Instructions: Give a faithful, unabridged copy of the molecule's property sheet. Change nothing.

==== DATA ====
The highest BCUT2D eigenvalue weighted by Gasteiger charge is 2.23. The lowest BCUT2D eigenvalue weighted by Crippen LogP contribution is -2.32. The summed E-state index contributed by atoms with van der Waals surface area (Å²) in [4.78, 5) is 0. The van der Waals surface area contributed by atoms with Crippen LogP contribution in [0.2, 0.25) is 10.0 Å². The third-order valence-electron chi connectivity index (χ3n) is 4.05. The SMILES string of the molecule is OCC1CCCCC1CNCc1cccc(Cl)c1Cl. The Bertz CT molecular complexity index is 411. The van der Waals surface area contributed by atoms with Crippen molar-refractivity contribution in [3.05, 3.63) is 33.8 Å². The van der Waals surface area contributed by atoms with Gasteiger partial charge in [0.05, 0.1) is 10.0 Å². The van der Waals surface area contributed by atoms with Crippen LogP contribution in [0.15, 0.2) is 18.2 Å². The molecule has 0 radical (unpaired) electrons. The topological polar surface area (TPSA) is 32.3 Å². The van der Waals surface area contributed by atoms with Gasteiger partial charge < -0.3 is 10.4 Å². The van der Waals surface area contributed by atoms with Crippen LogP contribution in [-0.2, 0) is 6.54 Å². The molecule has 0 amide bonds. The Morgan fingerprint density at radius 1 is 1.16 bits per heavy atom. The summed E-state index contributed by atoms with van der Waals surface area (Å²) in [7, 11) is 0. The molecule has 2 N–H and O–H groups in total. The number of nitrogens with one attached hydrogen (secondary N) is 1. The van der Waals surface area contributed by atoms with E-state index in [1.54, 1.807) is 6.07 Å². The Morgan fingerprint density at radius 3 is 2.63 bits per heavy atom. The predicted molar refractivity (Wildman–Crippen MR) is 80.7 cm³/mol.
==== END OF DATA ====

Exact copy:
The highest BCUT2D eigenvalue weighted by Gasteiger charge is 2.23. The lowest BCUT2D eigenvalue weighted by Crippen LogP contribution is -2.32. The summed E-state index contributed by atoms with van der Waals surface area (Å²) in [4.78, 5) is 0. The van der Waals surface area contributed by atoms with Crippen LogP contribution in [0.2, 0.25) is 10.0 Å². The third-order valence-electron chi connectivity index (χ3n) is 4.05. The SMILES string of the molecule is OCC1CCCCC1CNCc1cccc(Cl)c1Cl. The Bertz CT molecular complexity index is 411. The van der Waals surface area contributed by atoms with Crippen molar-refractivity contribution in [3.05, 3.63) is 33.8 Å². The van der Waals surface area contributed by atoms with Gasteiger partial charge in [0.05, 0.1) is 10.0 Å². The van der Waals surface area contributed by atoms with Crippen LogP contribution in [0.15, 0.2) is 18.2 Å². The molecule has 0 radical (unpaired) electrons. The topological polar surface area (TPSA) is 32.3 Å². The van der Waals surface area contributed by atoms with Gasteiger partial charge < -0.3 is 10.4 Å². The van der Waals surface area contributed by atoms with Crippen LogP contribution in [-0.2, 0) is 6.54 Å². The molecule has 0 amide bonds. The Morgan fingerprint density at radius 1 is 1.16 bits per heavy atom. The summed E-state index contributed by atoms with van der Waals surface area (Å²) in [7, 11) is 0. The molecule has 2 N–H and O–H groups in total. The number of nitrogens with one attached hydrogen (secondary N) is 1. The van der Waals surface area contributed by atoms with E-state index in [1.54, 1.807) is 6.07 Å². The Morgan fingerprint density at radius 3 is 2.63 bits per heavy atom. The predicted molar refractivity (Wildman–Crippen MR) is 80.7 cm³/mol.